5 Things You Must Do AFTER a Job Interview

By Stephanie Gonzales

 “Thanks for coming in. We’ll be in touch soon”.

The elevator doors shut and you let out a big sigh of relief. The interview is officially done and dusted and you’re feeling confident. All you can do now is sit back and wait for the company to make their decision… right?

Not quite!

When it comes to job search, most people put a lot of thought and energy into preparing for interviews – what to wear, how to introduce themselves and how to answer those tricky interview questions. Preparation is absolutely essential, but what you do AFTER the interview can also go a long way in setting a positive impression.

Here are 5 things you should be doing after every interview:

Know the recruitment process

Before you walk out of the interview room, it’s always a good idea to ask about the next step in the recruitment process. Will there be another round of interviews? An assessment centre? Reference checks?

Knowing the recruitment process will help you to anticipate what’s coming up next and prepare accordingly. It also gives you an indication of the appropriate timeframes to follow-up if you haven’t heard back.

If you are nearing the final round of interviews, you should start advising your referees and be prepared to discuss salary expectations.

Send a ‘thank you’ note

Don’t overlook this simple, yet important part of the interview process. Send a brief, but thoughtful email to the interviewers on the same day as the interview. Thank them for the opportunity to meet with them. This is a chance to to re-iterate your interest in the position and demonstrate that you have professional communication skills.

Reflect

Every interview is a learning experience, whether you get the job or not. Take some time to reflect on the interview while it is still fresh in your mind. Write down some of the questions that you found challenging to answer, and consider if there’s anything you would have changed to improve your interview technique.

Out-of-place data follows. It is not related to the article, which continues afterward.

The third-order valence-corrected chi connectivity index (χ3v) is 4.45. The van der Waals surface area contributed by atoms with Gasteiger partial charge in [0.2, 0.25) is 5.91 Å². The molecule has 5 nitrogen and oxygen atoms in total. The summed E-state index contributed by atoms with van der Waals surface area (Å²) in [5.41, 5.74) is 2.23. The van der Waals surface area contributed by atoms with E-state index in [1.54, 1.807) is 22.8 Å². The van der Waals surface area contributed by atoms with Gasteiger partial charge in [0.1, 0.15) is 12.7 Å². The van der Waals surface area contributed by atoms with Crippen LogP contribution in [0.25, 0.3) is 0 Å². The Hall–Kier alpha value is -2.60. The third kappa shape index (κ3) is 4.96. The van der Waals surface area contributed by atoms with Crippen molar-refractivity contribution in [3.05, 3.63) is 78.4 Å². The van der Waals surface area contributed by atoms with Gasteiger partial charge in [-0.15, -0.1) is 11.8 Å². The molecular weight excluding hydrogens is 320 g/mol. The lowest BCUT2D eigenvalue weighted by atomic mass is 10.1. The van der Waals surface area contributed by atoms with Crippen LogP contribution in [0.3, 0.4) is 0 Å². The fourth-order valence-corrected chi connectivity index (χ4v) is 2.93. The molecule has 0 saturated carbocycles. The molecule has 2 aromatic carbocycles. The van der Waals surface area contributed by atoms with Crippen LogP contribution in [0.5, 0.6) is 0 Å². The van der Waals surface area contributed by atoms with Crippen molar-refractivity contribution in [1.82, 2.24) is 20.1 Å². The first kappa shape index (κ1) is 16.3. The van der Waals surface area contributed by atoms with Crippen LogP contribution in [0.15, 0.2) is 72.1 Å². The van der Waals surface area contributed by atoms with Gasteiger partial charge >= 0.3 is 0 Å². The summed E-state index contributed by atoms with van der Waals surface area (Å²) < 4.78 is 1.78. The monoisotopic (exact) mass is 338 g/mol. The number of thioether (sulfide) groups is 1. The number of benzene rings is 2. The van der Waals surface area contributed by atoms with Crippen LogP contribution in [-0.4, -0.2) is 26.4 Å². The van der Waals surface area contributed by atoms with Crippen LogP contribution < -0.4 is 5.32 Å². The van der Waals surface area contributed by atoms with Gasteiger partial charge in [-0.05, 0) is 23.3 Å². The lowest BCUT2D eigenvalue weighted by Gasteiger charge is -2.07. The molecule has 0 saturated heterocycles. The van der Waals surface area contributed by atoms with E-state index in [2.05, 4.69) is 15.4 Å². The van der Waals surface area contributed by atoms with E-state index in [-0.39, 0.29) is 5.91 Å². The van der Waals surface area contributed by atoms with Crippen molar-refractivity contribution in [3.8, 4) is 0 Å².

Reflecting will also help you to determine if the position and the company is the right fit for you.

Connect on LinkedIn

LinkedIn allows you to maintain long-term relationships with your new-found company contacts, whether you land the job or not.

Maintaining these connections is valuable because an opportunity might pop up in the future and the interviewers might want to contact you.

Make sure to send customised connection requests to the people that that you’ve interacted with throughout the recruitment process.

Follow up professionally

Wait the suggested time before following up (this is why it’s important to ask about the next steps in recruitment process).

If you don’t get the job, don’t be afraid to ask for feedback. Most recruiters are willing to provide constructive criticism and highlight areas for improvement.

Accept rejection and feedback gracefully – just because you weren’t successful on this occasion, it doesn’t mean there won’t be opportunities in the future.

 

Finally, don’t forget to unwind and treat yourself for progressing through the recruitment process! Have a glass or wine, a Netflix binge session or [insert leisure activity of your choice]. Interviews can be nerve-wracking and job hunting can sometimes feel like a job in itself, so be kind to yourself!

 


Stephanie Gonzales is a qualified career development practitioner and experienced recruitment professional. She has a background in graduate recruitment at organisations including Macquarie Group and Morgan Stanley. As a Careers Consultant at UTS, she provides careers education and guidance to university students to enhance their employability skills. She’s passionate about helping students to achieve personal and professional success.


Featured image courtesy of Unsplash

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